As anyone with a newborn will tell you, sleep is vital to our ability to function at our best. Research over the last years has shown that sleep is key to healthy living and a crucial cog in maintaining physical and mental health. Sleep quality and length has been linked to a number of health issues including heart and blood vessel health, cognitive conditions, obesity and cancer risk. The quality of sleep has also been associated with depression and anxiety, with poor sleep involved in almost all psychiatric conditions.
Sleep need changes over a lifetime, with newborns sleeping for the majority of the day, teenagers needing up to ten hours and mid-life adults requiring around eight hours of sleep. Sleep is intrinsically linked to circadian rhythms – our internal body clock – dictating our sleepiness at certain times of day. Adolescents typically have an ‘owl’ chronotype, staying up late and sleeping in late during the day. The natural sleep cycle for teens often conflicts with their school schedule, and this period of life is notoriously linked with poor sleep.
Signs of poor sleep include trouble falling asleep, waking up multiple times throughout the night, excessive daytime sleepiness, and not being able to fall back asleep after waking. Poor sleep makes it difficult to concentrate and to store and retain information, and lack of sleep can impair school performance for many adolescents. Psychologists are also starting to understand that poor sleep can be linked to aggression and low self-esteem. Now, researchers are turning their attention to how sleep impacts our behaviours.
Sleep and behaviour
Sleep is known to be related to ‘norm-violating’ or deviant behaviours – actions that go against the informal rules of how society works. Precisely how sleep affects these forms of behaviours remains unknown. Alexander T. Vazsonyi, Professor of Family Sciences and Director of the Adolescent Development Lab at the University of Kentucky, is an authority in the field of adolescence. His work focuses on the transition between childhood and adolescence and the onset of problem behaviours, violence and deviance. Prof Vazsonyi – who is also Editor-In-Chief of the Journal of Early Adolescence – is interested in the role of culture and wider societal influences on adolescent behaviour. He is therefore conducting research in a number of countries. Prof Vazsonyi’s recent work has also focused on sleep, and particularly how sleep is interwoven with other factors to influence adolescent behaviour. An important paper from his group has recently delved deeper into the relationships between sleep and self-control. Self-control is part of what is known as ‘executive function’ – a crucial part of cognition that includes planning, attention and the ability to switch between tasks. Several studies have linked poor sleep to poor executive functioning, including low self-control.
Sleep is known to be related to ‘norm-violating’ or deviant behaviours – actions that go against the informal rules of how society works.
Low self-control has been associated with a number of norm-violating behaviours, including young age alcohol and drug use, delinquency, and deviance. In a recent meta-analysis, Prof Vazsonyi and colleagues looked at studies that had examined the relationship between self-control and deviance between 2000 and 2010, using statistical techniques to explore correlations in both cross-sectional (i.e. looking at data at one specific point in time) and long-term (i.e. repeated observations of variables over a longer period of time) studies. They showed substantial support for low self-control being a factor in deviance. These findings support the ‘self-control theory’ first put forward by criminologists Travis Hirschi and Michael Gottfredson in 1990 to explain crime. The analysis of a decade’s worth of studies showed convincing evidence of a strong link between low self-control and deviance or crime across studies with different assessments, designs, measures of deviance and across cultures and demographic groups.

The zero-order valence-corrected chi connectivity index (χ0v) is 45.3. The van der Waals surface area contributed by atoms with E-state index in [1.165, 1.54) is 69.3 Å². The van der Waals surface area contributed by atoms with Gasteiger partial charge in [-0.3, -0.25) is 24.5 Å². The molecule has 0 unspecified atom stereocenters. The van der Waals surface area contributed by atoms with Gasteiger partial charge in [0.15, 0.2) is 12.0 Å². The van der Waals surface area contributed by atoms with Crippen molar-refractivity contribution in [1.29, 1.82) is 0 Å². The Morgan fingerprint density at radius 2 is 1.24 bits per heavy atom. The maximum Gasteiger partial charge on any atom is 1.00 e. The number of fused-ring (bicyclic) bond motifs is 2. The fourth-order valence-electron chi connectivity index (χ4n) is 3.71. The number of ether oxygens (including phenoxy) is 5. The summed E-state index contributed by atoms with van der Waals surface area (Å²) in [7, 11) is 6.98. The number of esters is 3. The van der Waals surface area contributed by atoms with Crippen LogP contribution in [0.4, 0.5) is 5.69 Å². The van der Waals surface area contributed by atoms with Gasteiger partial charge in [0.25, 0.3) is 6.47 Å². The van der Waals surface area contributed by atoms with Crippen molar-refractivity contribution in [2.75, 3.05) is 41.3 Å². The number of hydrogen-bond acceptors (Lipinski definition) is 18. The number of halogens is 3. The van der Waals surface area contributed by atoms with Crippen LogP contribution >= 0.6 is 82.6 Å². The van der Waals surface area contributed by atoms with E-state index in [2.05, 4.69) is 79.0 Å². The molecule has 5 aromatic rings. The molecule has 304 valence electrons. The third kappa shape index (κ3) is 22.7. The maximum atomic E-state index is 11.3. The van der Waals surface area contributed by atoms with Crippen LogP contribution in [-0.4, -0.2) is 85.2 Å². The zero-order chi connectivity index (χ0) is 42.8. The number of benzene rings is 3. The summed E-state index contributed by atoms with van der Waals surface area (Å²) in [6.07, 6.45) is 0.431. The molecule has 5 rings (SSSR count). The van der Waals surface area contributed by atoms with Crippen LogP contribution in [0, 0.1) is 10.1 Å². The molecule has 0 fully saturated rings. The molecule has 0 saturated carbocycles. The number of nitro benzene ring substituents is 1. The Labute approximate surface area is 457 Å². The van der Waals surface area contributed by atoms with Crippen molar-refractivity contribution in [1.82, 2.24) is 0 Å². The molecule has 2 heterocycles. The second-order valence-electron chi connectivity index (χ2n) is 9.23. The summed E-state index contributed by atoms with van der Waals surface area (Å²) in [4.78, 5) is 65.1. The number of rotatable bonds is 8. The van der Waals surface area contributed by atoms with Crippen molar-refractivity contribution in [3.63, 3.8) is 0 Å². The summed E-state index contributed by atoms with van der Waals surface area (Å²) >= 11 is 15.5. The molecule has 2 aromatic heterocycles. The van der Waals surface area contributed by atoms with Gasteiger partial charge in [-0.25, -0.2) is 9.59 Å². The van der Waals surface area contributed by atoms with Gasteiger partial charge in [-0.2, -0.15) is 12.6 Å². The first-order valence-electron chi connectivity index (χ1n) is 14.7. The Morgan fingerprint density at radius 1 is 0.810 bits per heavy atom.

Sleep and its relationship with deviance and low self-control
In a recent paper in the Journal of Adolescence, Prof Vazsonyi and colleagues set out to understand more about how sleep contributes to the link between self-control and deviant behaviours. They did this by looking at almost 6,900 high school students in Switzerland, considering self-control across a variety of immigration and socio-economic groups.
The researchers employed statistical techniques known as structural equation modelling, which allows scientists to investigate the relationships between both measured variables and latent, or inferred, variables. The team found that the effect of sleep problems on delinquency was indeed moderated in part by low self-control. Sleep problems predicted lower self-control and in turn greater delinquency across cultural and socioeconomic groups. This is an important step in highlighting ways that young people can be influenced, and indeed helped, by sleep.
This study was particularly important because it gathered data from a large sample of teenagers – with the support of the Swiss Federal Office of Public Health – representing the national population. It revealed differences in sleep, with the Swiss native young people (Swiss-born and Swiss parents) reporting better sleep than young people from first- and second-generation immigrant families, highlighting that immigrant families are most in need of sleep support. Studies examining ethnicity, race or immigrant status are very scarce; however, addressing this is crucial to shedding light on cultural influence, highlighting at-risk groups and establishing the importance and validity of American-based theories across other countries.